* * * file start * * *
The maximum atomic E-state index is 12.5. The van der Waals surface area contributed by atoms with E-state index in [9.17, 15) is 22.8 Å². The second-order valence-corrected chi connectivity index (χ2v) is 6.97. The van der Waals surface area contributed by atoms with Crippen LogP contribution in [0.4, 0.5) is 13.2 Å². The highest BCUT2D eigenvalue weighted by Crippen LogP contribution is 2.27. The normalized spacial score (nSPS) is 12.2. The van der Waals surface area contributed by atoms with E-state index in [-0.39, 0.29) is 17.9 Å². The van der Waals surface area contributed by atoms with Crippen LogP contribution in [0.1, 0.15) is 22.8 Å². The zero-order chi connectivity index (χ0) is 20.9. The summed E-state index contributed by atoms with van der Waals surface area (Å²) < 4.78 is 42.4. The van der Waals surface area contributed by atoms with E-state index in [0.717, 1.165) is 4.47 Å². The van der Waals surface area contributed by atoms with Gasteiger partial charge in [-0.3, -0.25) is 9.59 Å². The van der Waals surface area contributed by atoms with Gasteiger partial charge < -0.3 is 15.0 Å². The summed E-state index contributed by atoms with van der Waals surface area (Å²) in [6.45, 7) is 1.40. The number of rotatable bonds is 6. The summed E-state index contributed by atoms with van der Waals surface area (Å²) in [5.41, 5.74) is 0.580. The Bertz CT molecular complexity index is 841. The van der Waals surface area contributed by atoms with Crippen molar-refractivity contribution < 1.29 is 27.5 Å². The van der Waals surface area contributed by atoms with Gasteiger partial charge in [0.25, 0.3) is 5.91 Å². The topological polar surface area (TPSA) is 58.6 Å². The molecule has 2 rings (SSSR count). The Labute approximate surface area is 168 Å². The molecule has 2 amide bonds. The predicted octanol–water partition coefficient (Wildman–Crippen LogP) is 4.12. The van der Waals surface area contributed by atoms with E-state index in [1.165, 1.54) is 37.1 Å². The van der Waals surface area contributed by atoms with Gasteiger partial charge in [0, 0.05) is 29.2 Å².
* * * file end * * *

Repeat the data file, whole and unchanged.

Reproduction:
The maximum atomic E-state index is 12.5. The van der Waals surface area contributed by atoms with E-state index in [9.17, 15) is 22.8 Å². The second-order valence-corrected chi connectivity index (χ2v) is 6.97. The van der Waals surface area contributed by atoms with Crippen LogP contribution in [0.4, 0.5) is 13.2 Å². The highest BCUT2D eigenvalue weighted by Crippen LogP contribution is 2.27. The normalized spacial score (nSPS) is 12.2. The van der Waals surface area contributed by atoms with E-state index in [-0.39, 0.29) is 17.9 Å². The van der Waals surface area contributed by atoms with Crippen LogP contribution in [0.1, 0.15) is 22.8 Å². The zero-order chi connectivity index (χ0) is 20.9. The summed E-state index contributed by atoms with van der Waals surface area (Å²) < 4.78 is 42.4. The van der Waals surface area contributed by atoms with E-state index in [0.717, 1.165) is 4.47 Å². The van der Waals surface area contributed by atoms with Gasteiger partial charge in [-0.3, -0.25) is 9.59 Å². The van der Waals surface area contributed by atoms with Gasteiger partial charge < -0.3 is 15.0 Å². The summed E-state index contributed by atoms with van der Waals surface area (Å²) in [6.45, 7) is 1.40. The number of rotatable bonds is 6. The summed E-state index contributed by atoms with van der Waals surface area (Å²) in [5.41, 5.74) is 0.580. The Bertz CT molecular complexity index is 841. The van der Waals surface area contributed by atoms with Crippen molar-refractivity contribution < 1.29 is 27.5 Å². The van der Waals surface area contributed by atoms with Gasteiger partial charge in [0.25, 0.3) is 5.91 Å². The topological polar surface area (TPSA) is 58.6 Å². The molecule has 2 rings (SSSR count). The Labute approximate surface area is 168 Å². The molecule has 2 amide bonds. The predicted octanol–water partition coefficient (Wildman–Crippen LogP) is 4.12. The van der Waals surface area contributed by atoms with E-state index in [1.165, 1.54) is 37.1 Å². The van der Waals surface area contributed by atoms with Gasteiger partial charge in [0, 0.05) is 29.2 Å².